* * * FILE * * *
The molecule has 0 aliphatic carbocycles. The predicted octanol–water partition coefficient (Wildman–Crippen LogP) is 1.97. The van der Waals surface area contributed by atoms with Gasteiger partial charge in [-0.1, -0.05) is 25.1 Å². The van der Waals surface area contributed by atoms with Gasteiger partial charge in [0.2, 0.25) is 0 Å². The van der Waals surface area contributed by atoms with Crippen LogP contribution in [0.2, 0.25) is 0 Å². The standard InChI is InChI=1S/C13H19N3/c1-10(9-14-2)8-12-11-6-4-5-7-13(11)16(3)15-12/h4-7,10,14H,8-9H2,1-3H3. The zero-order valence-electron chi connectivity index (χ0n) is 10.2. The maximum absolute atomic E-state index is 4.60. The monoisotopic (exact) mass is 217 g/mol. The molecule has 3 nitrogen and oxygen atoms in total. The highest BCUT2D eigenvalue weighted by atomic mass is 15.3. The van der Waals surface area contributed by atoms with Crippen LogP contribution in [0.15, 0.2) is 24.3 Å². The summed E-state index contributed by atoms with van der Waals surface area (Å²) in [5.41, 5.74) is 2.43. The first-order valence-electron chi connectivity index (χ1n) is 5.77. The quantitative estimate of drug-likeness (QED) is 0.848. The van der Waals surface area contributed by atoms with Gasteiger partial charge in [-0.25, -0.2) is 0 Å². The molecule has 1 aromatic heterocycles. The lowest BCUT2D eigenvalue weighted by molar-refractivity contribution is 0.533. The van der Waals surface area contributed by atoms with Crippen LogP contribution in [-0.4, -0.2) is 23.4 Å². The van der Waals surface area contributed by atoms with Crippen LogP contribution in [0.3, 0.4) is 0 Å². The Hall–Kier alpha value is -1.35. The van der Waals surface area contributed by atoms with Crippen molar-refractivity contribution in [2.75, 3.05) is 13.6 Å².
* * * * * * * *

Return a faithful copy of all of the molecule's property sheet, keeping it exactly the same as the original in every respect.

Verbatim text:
The molecule has 0 aliphatic carbocycles. The predicted octanol–water partition coefficient (Wildman–Crippen LogP) is 1.97. The van der Waals surface area contributed by atoms with Gasteiger partial charge in [-0.1, -0.05) is 25.1 Å². The van der Waals surface area contributed by atoms with Gasteiger partial charge in [0.2, 0.25) is 0 Å². The van der Waals surface area contributed by atoms with Crippen LogP contribution in [0.2, 0.25) is 0 Å². The standard InChI is InChI=1S/C13H19N3/c1-10(9-14-2)8-12-11-6-4-5-7-13(11)16(3)15-12/h4-7,10,14H,8-9H2,1-3H3. The zero-order valence-electron chi connectivity index (χ0n) is 10.2. The maximum absolute atomic E-state index is 4.60. The monoisotopic (exact) mass is 217 g/mol. The molecule has 3 nitrogen and oxygen atoms in total. The highest BCUT2D eigenvalue weighted by atomic mass is 15.3. The van der Waals surface area contributed by atoms with Crippen LogP contribution in [0.15, 0.2) is 24.3 Å². The summed E-state index contributed by atoms with van der Waals surface area (Å²) in [5.41, 5.74) is 2.43. The first-order valence-electron chi connectivity index (χ1n) is 5.77. The quantitative estimate of drug-likeness (QED) is 0.848. The van der Waals surface area contributed by atoms with Gasteiger partial charge in [-0.25, -0.2) is 0 Å². The molecule has 1 aromatic heterocycles. The lowest BCUT2D eigenvalue weighted by molar-refractivity contribution is 0.533. The van der Waals surface area contributed by atoms with Crippen LogP contribution in [-0.4, -0.2) is 23.4 Å². The van der Waals surface area contributed by atoms with Crippen LogP contribution in [0.3, 0.4) is 0 Å². The Hall–Kier alpha value is -1.35. The van der Waals surface area contributed by atoms with Crippen molar-refractivity contribution in [2.75, 3.05) is 13.6 Å².